MUDROCK: This is the biggest stick in the agency, and we don't use that stick unless we can quantify it somehow with either weapons history, statements made by suspects, availability to weapons. All these different factors that we take into account prior to us even saying OK, we're going to take this operation on and deploy it.
KASTE: And private SWAT officers often criticize the drug task forces, which proliferated in the '80s and '90s. They don't like how the task forces seem focused on taking suspects by surprise so they can keep them from flushing the drugs. SWAT officers say the tactics should be about protecting lives, not evidence. But Mudrock admits that all tactical police are now feeling pressure.
MUDROCK: We've had some of these blurred lines over the years. And I agree with the legislation on that we're trying to professionalize this a little bit and make it more standardized.
KASTE: Besides requiring numbers, the Utah legislature has also tightened the rules. Officers have to wear clearly marked uniforms and body cameras if they have them. And the law now clarifies that simple possession or use of illegal drugs is not enough to justify the police breaking down your door. On the receiving end of this kind of legislation is Troy Burnett, sitting in a diner in Ogden. He does the interview here because he's on a drug task force and the office location is supposed to stay secret. In fact, he's on the Weber-Morgan Narcotics task force. That's the same task force that raided Matthew Stewart's house in 2012.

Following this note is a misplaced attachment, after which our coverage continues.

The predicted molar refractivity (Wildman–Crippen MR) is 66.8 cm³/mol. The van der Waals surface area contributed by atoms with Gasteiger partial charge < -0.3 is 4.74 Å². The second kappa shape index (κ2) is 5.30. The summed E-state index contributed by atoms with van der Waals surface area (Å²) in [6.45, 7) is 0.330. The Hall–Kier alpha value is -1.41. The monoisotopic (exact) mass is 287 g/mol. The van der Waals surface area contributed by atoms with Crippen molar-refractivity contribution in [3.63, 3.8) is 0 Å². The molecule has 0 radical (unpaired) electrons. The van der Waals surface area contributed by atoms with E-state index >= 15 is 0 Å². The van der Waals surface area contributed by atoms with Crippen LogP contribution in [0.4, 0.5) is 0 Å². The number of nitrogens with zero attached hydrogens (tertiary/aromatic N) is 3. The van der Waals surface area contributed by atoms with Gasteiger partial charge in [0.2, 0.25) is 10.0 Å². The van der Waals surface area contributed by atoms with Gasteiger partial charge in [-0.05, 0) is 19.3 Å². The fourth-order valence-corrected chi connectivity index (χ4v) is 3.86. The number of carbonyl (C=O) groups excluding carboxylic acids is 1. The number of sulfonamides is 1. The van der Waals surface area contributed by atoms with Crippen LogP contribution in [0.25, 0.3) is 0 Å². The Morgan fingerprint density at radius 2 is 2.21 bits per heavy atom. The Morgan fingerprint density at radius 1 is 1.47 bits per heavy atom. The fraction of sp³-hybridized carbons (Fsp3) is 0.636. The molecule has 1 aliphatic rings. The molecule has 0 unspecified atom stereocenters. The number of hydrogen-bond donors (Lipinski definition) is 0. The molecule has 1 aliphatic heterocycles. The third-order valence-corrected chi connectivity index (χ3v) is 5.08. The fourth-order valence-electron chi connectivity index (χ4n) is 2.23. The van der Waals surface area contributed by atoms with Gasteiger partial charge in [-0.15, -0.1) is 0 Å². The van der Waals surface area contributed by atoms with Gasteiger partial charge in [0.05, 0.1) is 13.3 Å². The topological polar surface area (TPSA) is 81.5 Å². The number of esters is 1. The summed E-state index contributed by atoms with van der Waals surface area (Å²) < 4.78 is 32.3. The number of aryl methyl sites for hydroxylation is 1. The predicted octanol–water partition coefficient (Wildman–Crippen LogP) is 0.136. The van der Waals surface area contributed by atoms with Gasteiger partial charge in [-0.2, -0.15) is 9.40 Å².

TROY BURNETT: You know, it is what it is. I lost a friend out of that. I did. I lost a friend. And a lot of my other friends were hurt. And I thought it was just so unnecessary.
KASTE: He wasn't on the task force at the time of the raid, but he's convinced that Matthew Stewart knew full well that he was shooting at police. Burnett rejects the suggestion that drug task forces are reckless, and he says he doesn't mind that the state is now keeping track of the operations. But he also believes that the debate over tactical operations has been tangled up with something very different - the question of whether drugs like marijuana should be illegal.
BURNETT: Here's the thing. I don't care what the law is. You know, my job is to enforce it because I think that's what society expects me to do and that's my obligation. Look, we're law enforcement officers. It's on the books. We're supposed to do this.
KASTE: And it's true that many of the people who want to count police tactical operations also want to decriminalize drugs. Chief among them is Connor Boyack, who runs a local libertarian advocacy group called Libertas. He says collecting this data is key.
CONNOR BOYACK: Imagine if we as taxpayers allowed the government to tax and spend on whatever it wanted without tracking that information. There would be no accountability, and there would be every incentive for abuse. As it pertains to law enforcement, we've allowed for the same incentive without tracking and measuring this exact information.
KASTE: But numbers aren't everything. Sometimes they have a way of being ignored. It turns out Utah is not the first state to count tactical operations. Maryland passed a similar law five years ago after a botched raid there. But then their law lapsed. Legislators reportedly forgot to renew it. Connor Boyack says he doesn't expect attention to wane the same way in Utah. The first year's report is just the beginning, he says, it's a baseline. And he looks forward to comparing Utah's numbers with those of other states, assuming they follow suit. Martin Kaste, NPR News, Salt Lake City.